Wednesday, April 23, 2003

On job security

I was talking with my dad the other day about life in general, and he mentioned a company in the Boston area that he said it would probably be great to work for, because of their track record of success (as reflected by their stock price over the years).

That got me thinking a little about the (relative) safety of my job - or of any other, for that matter. Where I work, I've been reviewed very favorably over the five years I've been here. I think I've done a pretty darn good job for the most part. But am I safe? Well, compared to a lot of people in the workforce I might be. But no job is truly safe anymore, including mine. Here's a bit of the reason why:

When I came here to work five years ago, we were a small insurer with a long history (over 150 years) and a "long-term view" of things. The company was struggling in the marketplace, but had a commitment to provide as well as possible for the policyholders first, and the employees second. Top management was right here in the building, and as a result any personnel decisions were being made by people who knew you personally - the decision to get rid of people was certain to not be made lightly.

However, we continued to struggle. My second year here, we made a deal with a much larger company to join into a "pool", which is basically a way that mutual insurers can merge. Top management was now in the Midwest, but we were still run as an independent entity that was part of the pool. The pooling saved the company (otherwise, recent years might have sent us down the cliff - our management did a great job of seeing the signs and cutting a favorable deal for the company while it was a sellers' market), so no complaints there. But now, despite local management, there was a veto halfway across the country.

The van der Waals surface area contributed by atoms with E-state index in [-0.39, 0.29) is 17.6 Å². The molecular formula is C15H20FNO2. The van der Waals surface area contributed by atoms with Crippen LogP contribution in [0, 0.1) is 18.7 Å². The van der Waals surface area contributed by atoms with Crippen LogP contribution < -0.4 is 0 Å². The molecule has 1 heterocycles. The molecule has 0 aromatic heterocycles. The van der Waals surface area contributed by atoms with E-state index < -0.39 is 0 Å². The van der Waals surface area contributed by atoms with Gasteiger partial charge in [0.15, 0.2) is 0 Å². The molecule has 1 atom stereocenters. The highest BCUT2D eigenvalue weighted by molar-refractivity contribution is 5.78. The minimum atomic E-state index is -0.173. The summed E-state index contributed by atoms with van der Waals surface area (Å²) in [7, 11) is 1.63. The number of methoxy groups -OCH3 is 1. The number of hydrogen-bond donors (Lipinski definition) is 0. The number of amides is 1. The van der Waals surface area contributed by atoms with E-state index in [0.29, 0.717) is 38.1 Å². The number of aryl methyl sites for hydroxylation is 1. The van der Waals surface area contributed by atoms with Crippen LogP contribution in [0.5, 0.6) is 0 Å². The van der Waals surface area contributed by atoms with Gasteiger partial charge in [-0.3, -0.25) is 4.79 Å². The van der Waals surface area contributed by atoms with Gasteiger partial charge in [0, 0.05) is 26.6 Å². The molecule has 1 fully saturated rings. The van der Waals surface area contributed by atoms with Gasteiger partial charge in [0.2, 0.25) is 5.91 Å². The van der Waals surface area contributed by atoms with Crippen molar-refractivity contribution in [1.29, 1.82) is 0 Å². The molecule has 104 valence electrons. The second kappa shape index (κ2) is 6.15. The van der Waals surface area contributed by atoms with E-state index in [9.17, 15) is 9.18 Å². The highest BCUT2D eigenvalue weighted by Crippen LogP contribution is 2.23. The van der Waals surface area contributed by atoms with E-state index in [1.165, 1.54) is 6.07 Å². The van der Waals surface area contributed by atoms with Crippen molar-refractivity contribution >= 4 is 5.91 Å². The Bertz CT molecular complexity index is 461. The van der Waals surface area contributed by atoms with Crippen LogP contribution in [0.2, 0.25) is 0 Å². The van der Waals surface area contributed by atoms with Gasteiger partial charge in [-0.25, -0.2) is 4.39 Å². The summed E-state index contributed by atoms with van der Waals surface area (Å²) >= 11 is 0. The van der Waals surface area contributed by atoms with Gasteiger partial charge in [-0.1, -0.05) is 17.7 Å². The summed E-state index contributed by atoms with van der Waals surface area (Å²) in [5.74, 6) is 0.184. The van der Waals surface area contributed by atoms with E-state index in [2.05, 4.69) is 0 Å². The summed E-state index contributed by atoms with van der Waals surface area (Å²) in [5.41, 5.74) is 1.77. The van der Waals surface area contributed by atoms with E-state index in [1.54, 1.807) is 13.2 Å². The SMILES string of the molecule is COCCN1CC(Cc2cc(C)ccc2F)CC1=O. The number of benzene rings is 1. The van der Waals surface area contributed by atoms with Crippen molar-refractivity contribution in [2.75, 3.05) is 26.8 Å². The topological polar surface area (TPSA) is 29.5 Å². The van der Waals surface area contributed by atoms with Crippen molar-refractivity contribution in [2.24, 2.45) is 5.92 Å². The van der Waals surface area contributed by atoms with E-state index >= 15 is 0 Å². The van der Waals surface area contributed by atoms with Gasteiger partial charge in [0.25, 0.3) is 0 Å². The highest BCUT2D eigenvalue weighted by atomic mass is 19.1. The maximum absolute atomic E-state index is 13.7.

Last year, we "merged" IT and IS operations into their respective organizations pool-wide. Now, we lost much local autonomy in that area, and personally, my management was now split between local and Minnesota (where the fellow who is in charge of the three smaller companies' IT resides). It's a pretty decent arrangement overall, but now we're one more layer removed from local management. But I'm still known by most of the people who have control over my fate.

Well, as of this year the president of the company retired. Now we're operating as one part of a "region" combined with our counterpart company in New England. Essentially, we've doubled in size, and the head of the region is based in the other state. So that's one more step of removal. Now, all the people who are likeliest to control my fate are people who I can't see everyday anymore.

Ergo, despite the fact that I'm pretty good at my job, and run a reasonably tight ship, I'm really just a number on the ledger now - and though it's not likely, it'd be much easier for someone in another state to say "cut expenses by X, and point to my position on the org chart than it would be for someone I see at the supermarket to do that.

Believe it or not, that's not a whine - it's just reality. If I were at my old company, it wouldn't be quite the same (it's smaller, and owned by three partners), but I still could be a sacrifice to the math. Even if I worked for myself, I'd still only be as safe as my next customer. If I had a corporate client who needed to cut outside expenses, out I could easily go.

So there's no really safe place short of being independently wealthy. My strategy, as a result, is just to live within my means and save as much as possible. The only real job security is cash in the bank.

That said, I still like what I do - I really do. I don't have any real complaints about the people I work with or for, I love the commute (about a mile), and the job itself remains interesting.

By the way, so you folks can read something more interesting than my twaddle above - David has now entered the Cheerios phase of babyhood. We're still feeding him jar food, but once the supplies are out, that's it. We'll move on to diced-up bits of real food, and let him self-feed entirely from then on. It's messy, but he's getting the hang of it.

Eleven months old tomorrow!

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